1979: Look Before You Land

I really struggled when I got my medical grounding, but to be honest I was a much better platoon leader than I was an aviator. I was a B- pilot but my tour as a platoon leader/battalion staff officer snagged both Army Commendation (ARCOM) and Army Achievement (ARAM) medals for me…and I eventually “snagged” a second-hand SPH-4 helmet for Christmas last year.

David R. Deitrick, Designer

Another lesson from the “can’t tell a book from its cover” manual.

I was a flight student at Fort Rucker in the fall of 1979. The course of instruction was a little different then than it is now; each class wore a different colored hat (my class wore green) and our primary flight training was conducted in the TH55 – a small two-place helicopter manufactured by Hughes that was powered by a reciprocating engine and equipped with a manual throttle that you had to roll on and roll off as you changed power settings.  Taking to the air in the TH55 was not so much matter of sitting in an aircraft as it was strapping one to your back and then taking off.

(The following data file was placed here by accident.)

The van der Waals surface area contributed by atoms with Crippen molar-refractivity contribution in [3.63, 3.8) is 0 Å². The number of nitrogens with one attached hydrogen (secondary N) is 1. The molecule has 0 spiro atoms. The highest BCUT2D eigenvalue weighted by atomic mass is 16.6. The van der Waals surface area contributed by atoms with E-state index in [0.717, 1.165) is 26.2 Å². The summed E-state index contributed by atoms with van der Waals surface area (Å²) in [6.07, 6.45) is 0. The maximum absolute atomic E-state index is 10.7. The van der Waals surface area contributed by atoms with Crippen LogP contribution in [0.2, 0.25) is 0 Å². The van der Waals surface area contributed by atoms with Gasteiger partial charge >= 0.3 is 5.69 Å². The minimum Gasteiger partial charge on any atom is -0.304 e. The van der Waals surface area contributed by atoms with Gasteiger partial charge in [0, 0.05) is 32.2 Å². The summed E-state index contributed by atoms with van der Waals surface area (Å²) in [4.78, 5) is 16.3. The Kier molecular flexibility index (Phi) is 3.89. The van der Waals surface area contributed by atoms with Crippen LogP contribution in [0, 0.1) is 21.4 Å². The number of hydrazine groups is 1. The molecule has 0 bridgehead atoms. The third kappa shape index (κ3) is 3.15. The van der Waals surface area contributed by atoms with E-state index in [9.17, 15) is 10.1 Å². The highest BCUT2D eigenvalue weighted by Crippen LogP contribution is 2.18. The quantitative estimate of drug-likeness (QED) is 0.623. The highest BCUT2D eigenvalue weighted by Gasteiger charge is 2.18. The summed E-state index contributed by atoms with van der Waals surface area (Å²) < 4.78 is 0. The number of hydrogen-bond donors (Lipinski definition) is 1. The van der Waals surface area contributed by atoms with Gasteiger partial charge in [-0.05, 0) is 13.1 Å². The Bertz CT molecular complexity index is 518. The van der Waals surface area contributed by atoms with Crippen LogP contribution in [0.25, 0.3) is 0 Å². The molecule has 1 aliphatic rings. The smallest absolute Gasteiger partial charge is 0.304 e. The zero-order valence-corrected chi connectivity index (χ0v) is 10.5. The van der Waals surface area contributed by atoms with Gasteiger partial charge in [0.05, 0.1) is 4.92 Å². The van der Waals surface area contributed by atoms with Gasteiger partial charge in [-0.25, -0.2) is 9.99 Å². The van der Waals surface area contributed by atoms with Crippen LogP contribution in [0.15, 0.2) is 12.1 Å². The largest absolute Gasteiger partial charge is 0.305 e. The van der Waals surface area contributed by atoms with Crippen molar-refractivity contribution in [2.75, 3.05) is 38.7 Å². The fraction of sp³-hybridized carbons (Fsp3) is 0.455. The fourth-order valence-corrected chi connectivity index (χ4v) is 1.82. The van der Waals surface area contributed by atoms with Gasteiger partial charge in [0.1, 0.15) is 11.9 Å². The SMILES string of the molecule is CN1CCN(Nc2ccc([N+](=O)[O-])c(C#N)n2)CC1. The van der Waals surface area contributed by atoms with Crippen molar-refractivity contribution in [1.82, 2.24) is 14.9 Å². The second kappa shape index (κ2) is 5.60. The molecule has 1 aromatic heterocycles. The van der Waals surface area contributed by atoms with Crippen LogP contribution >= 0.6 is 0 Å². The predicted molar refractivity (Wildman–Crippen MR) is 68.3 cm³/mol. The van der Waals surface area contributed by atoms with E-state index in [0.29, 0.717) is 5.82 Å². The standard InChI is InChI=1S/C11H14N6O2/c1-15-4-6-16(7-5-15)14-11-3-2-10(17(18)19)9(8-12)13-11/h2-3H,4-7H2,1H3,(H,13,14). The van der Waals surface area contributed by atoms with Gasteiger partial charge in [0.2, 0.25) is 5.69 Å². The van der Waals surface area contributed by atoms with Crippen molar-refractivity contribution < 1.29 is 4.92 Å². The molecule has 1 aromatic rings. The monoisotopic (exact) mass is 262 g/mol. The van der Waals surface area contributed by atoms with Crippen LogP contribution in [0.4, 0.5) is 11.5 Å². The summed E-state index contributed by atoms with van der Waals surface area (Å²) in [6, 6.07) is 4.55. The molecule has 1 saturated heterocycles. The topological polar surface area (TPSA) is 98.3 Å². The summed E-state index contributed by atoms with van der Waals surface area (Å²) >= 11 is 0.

Individual classes would fly either in the morning or the afternoon, taking off from a large central airfield and splitting up between various stage fields all over…

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